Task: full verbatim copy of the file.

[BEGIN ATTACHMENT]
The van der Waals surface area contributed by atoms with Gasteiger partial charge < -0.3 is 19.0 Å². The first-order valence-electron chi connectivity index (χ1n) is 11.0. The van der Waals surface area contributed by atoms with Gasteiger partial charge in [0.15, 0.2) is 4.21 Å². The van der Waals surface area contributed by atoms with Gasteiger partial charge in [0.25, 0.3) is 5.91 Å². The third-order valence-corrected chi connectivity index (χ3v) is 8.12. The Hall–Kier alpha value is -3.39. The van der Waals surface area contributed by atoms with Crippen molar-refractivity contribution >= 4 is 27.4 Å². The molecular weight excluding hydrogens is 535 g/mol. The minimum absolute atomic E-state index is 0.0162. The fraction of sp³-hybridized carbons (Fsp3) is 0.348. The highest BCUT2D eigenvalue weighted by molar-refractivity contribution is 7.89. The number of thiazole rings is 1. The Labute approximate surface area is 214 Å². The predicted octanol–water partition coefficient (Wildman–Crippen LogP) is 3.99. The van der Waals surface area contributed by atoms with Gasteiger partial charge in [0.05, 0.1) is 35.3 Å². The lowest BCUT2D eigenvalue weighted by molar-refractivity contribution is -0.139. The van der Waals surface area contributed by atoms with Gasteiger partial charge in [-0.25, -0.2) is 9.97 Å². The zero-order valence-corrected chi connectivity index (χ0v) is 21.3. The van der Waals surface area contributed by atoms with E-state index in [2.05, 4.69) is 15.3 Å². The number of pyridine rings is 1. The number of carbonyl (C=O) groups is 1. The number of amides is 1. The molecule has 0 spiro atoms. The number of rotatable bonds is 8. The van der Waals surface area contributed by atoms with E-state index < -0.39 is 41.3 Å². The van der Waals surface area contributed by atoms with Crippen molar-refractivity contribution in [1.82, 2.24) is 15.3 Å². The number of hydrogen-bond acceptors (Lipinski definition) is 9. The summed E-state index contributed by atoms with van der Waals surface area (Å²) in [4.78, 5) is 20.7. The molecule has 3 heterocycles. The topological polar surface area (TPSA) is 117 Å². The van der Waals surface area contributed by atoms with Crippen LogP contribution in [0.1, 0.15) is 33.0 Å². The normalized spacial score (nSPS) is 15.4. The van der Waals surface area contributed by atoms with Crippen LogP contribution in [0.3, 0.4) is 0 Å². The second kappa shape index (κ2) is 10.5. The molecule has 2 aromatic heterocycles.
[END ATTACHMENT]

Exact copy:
The van der Waals surface area contributed by atoms with Gasteiger partial charge < -0.3 is 19.0 Å². The first-order valence-electron chi connectivity index (χ1n) is 11.0. The van der Waals surface area contributed by atoms with Gasteiger partial charge in [0.15, 0.2) is 4.21 Å². The van der Waals surface area contributed by atoms with Gasteiger partial charge in [0.25, 0.3) is 5.91 Å². The third-order valence-corrected chi connectivity index (χ3v) is 8.12. The Hall–Kier alpha value is -3.39. The van der Waals surface area contributed by atoms with Crippen molar-refractivity contribution >= 4 is 27.4 Å². The molecular weight excluding hydrogens is 535 g/mol. The minimum absolute atomic E-state index is 0.0162. The fraction of sp³-hybridized carbons (Fsp3) is 0.348. The highest BCUT2D eigenvalue weighted by molar-refractivity contribution is 7.89. The number of thiazole rings is 1. The Labute approximate surface area is 214 Å². The predicted octanol–water partition coefficient (Wildman–Crippen LogP) is 3.99. The van der Waals surface area contributed by atoms with Gasteiger partial charge in [0.05, 0.1) is 35.3 Å². The lowest BCUT2D eigenvalue weighted by molar-refractivity contribution is -0.139. The van der Waals surface area contributed by atoms with Gasteiger partial charge in [-0.25, -0.2) is 9.97 Å². The zero-order valence-corrected chi connectivity index (χ0v) is 21.3. The van der Waals surface area contributed by atoms with E-state index in [2.05, 4.69) is 15.3 Å². The number of pyridine rings is 1. The number of carbonyl (C=O) groups is 1. The number of amides is 1. The molecule has 0 spiro atoms. The number of rotatable bonds is 8. The van der Waals surface area contributed by atoms with E-state index < -0.39 is 41.3 Å². The van der Waals surface area contributed by atoms with Crippen molar-refractivity contribution in [1.82, 2.24) is 15.3 Å². The number of hydrogen-bond acceptors (Lipinski definition) is 9. The summed E-state index contributed by atoms with van der Waals surface area (Å²) in [4.78, 5) is 20.7. The molecule has 3 heterocycles. The topological polar surface area (TPSA) is 117 Å². The van der Waals surface area contributed by atoms with Crippen LogP contribution in [0.1, 0.15) is 33.0 Å². The normalized spacial score (nSPS) is 15.4. The van der Waals surface area contributed by atoms with Crippen LogP contribution in [0.3, 0.4) is 0 Å². The second kappa shape index (κ2) is 10.5. The molecule has 2 aromatic heterocycles.